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Archbishop George J. Lucas is introduced by Kiley Allgood, a member of the youth group at St. Charles Borromeo Parish in North Bend and a senior at North Bend Central High School, at the National Catholic Youth Conference’s opening session Nov. 16 in Indianapolis. Photo courtesy of Kelli Emanuel.

Youths meet Christ in each other at NCYC

Before last month’s National Catholic Youth Conference (NCYC), Ryan Fabian and sisters Marin and Isabella Jetensky had only a limited sense of being part of the body of Christ.

But Jesus met them there, they said. First, when they joined some 25,000 Catholics in Indianapolis’ Lucas Oil Stadium, then a day later as they adored him in the exposed Blessed Sacrament at the same location.

"I didn’t expect there to be that many people" when the Archdiocese of Omaha’s delegation of nearly 300 teens and adults arrived in Indiana’s capital, said Fabian, 14, a member of St. Leo the Great Parish in Omaha. "When I got there, it was just crazy."

The Nov. 16-18 event gave him and the Jetensky sisters the experience of attending Mass with thousands of people, and adoring Christ in the Blessed Sacrament with the entire gathering from around the country the night of Nov. 17.

As music played and the stadium fell silent, "God really moved me. He showed me all the things in my life," said Marin Jetensky, 17. "I immediately was in tears."

"Before I went to NCYC, I had a lot of challenges facing me," said Isabella, 15, a member with her sister of St. Patrick Parish in Tekamah. "At adoration, I presented them to God, and I think I finally found the trust in him to make me stronger."

Such stories inspire Beth Carlson, assistant coordinator of the archdiocese’s Office of Evangelization and Catechesis, and Deacon Jeffrey Zurek, youth ministry co-coordinator at St. Francis Borgia Parish in Blair, to continue urging young Catholics to make NCYC part of their teenage experience.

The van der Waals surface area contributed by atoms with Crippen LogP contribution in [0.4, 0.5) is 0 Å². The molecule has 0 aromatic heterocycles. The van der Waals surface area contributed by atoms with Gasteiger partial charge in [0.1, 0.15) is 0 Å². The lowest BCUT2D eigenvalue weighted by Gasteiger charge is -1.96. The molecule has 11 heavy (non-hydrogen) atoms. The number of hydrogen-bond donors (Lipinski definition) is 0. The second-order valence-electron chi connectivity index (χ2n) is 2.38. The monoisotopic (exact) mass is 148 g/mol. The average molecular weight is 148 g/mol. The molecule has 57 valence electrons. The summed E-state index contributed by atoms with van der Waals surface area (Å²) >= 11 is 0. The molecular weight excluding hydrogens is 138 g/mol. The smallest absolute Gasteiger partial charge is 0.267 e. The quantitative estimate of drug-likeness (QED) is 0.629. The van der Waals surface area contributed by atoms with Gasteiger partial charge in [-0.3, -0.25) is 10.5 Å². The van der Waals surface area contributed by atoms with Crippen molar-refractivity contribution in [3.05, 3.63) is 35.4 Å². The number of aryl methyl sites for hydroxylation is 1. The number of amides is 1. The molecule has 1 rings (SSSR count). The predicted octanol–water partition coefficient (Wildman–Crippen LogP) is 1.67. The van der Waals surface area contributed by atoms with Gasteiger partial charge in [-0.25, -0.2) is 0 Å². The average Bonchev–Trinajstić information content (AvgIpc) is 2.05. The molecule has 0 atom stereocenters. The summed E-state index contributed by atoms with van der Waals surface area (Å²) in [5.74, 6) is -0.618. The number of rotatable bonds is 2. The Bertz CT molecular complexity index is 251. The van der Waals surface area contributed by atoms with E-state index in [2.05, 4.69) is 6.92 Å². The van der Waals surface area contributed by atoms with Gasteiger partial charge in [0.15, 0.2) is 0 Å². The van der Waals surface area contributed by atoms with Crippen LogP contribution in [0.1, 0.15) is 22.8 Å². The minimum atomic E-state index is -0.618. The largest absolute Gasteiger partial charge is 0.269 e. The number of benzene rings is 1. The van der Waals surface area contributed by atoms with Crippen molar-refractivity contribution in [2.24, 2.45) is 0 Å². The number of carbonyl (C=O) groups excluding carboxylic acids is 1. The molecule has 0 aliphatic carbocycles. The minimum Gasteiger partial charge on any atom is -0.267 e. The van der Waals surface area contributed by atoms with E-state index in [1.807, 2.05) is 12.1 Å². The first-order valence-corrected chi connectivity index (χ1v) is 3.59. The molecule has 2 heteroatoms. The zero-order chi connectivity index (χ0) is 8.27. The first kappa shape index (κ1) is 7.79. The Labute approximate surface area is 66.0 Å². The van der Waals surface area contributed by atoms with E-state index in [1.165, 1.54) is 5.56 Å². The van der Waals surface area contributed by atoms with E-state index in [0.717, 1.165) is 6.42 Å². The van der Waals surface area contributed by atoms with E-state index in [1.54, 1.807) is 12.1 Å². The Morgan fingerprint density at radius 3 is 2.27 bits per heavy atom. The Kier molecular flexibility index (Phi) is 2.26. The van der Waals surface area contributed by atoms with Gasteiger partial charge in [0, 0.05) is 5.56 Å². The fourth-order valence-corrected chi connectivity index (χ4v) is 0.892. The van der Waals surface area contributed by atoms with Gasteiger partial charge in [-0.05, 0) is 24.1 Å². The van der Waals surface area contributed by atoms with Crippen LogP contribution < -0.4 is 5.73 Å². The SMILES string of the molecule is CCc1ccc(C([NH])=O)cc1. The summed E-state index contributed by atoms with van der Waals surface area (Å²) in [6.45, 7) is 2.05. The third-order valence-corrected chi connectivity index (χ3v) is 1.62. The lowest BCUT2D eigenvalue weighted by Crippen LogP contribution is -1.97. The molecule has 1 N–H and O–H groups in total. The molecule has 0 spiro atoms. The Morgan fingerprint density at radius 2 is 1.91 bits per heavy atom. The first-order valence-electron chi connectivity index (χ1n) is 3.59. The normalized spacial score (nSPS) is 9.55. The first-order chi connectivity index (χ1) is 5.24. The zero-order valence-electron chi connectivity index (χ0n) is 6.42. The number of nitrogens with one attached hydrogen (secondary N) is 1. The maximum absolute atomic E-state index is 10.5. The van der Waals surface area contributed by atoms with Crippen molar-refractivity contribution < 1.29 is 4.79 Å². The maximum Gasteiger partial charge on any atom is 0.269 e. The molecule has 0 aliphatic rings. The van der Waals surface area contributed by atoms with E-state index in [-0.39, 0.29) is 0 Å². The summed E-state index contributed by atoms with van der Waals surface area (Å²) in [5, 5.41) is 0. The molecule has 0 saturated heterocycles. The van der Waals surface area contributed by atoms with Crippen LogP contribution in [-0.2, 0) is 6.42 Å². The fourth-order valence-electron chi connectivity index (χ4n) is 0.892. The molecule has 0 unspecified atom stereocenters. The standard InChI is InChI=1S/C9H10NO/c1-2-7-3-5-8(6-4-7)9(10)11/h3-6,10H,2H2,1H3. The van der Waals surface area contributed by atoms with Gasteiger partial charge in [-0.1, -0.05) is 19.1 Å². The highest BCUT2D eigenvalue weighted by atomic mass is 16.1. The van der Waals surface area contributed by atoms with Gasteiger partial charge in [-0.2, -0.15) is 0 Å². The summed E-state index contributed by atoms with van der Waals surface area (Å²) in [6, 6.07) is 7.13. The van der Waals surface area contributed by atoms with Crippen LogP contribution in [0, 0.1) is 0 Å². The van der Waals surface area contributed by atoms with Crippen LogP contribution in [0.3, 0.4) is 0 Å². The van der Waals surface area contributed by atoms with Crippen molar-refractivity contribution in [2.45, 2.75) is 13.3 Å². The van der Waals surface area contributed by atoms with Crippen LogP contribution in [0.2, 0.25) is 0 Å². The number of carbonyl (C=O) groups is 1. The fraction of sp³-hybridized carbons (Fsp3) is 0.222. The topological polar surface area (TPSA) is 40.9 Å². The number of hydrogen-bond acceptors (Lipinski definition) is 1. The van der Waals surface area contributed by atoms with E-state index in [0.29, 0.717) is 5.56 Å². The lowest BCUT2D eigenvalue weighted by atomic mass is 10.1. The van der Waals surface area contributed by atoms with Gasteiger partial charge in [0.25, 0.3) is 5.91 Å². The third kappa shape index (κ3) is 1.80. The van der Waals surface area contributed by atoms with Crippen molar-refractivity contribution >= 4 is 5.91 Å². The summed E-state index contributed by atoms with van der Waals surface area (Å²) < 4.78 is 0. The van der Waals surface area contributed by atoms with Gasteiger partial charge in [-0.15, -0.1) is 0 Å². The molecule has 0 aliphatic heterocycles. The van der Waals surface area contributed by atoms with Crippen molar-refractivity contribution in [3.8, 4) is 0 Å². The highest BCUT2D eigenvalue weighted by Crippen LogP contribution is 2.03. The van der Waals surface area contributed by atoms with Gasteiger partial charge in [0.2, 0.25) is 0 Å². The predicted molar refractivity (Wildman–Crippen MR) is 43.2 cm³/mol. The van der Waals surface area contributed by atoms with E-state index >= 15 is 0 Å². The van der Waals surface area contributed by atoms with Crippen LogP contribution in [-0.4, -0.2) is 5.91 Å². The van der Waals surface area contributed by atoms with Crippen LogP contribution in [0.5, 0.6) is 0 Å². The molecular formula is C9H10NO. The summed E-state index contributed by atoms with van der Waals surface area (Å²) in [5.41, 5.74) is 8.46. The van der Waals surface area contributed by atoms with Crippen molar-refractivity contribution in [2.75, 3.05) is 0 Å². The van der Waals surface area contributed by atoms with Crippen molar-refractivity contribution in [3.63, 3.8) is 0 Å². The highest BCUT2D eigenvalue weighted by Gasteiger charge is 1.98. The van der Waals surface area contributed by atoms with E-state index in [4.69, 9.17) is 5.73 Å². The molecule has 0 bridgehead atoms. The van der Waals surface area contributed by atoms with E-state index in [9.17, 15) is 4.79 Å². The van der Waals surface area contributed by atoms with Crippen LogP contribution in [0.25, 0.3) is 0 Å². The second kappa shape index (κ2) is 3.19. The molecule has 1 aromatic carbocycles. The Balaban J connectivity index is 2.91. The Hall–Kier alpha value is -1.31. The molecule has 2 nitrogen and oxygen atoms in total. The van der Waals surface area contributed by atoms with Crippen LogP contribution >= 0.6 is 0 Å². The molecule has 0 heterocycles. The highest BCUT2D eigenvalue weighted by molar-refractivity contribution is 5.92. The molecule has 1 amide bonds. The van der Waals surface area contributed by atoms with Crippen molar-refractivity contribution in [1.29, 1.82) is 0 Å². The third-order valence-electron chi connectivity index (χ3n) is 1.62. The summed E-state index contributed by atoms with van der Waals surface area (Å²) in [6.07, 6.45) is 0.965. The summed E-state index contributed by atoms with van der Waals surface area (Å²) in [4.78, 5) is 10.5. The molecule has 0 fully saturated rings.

Youth ministers regularly tell their students, "Hey, you know what? You’re not just the future of the church. You are the church," Zurek said. When they attend events like NCYC or the international World Youth Day, they "understand how big and important Jesus is in our lives."

Carlson said talks and other events around the conference’s theme, "Called … From Sea to Shining Sea," addressed how a relationship with Jesus impacts teens. "It’s a difficult time in their lives," she said. "It’s good for them to see others struggling with the same things."

Archbishop George J. Lucas celebrated an opening Mass for archdiocesan participants at Indianapolis’ Downtown Embassy Suites Hotel, continuing the practice he began at the 2009 NCYC in Kansas City, shortly after succeeding now-Archbishop Emeritus Elden Francis Curtiss.

"Invite Jesus to come close to you, be part of the activities you are part of, be part of the conversations and relationships," Archbishop Lucas said in his homily. "He doesn’t usually shout at us …. He allows us to pray, to discern, to see where he might be leading us. But he leads us surely."

Founded in 1983 and run by the National Federation for Catholic Youth Ministry, NCYC has held a biennial national conference since 1991. This year’s event was the fourth in a row and sixth overall in Indianapolis, which will host again in 2019.

In addition to their worship experiences, Fabian and the Jetensky sisters said they were impressed by keynote addresses from international speakers Chris Stefanick, founder of Denver’s Real Life Catholic ministry, and Society of Our Lady of the Most Holy Trinity Sister Miriam James Heidland, a former NCAA Division I volleyball player.

Sister Miriam spoke of falling into substance abuse as a teenager before turning her life around, Marin Jetensky said. In her story, "I felt the determination that you can become anyone you want to."

Fabian said he appreciated Stefanick’s message that "if God lives in you, you’re a lot bigger than you think you are." Before NCYC, "I didn’t think that many people saw who I was or noticed me. But going there and hearing what he said opened my eyes up."

 

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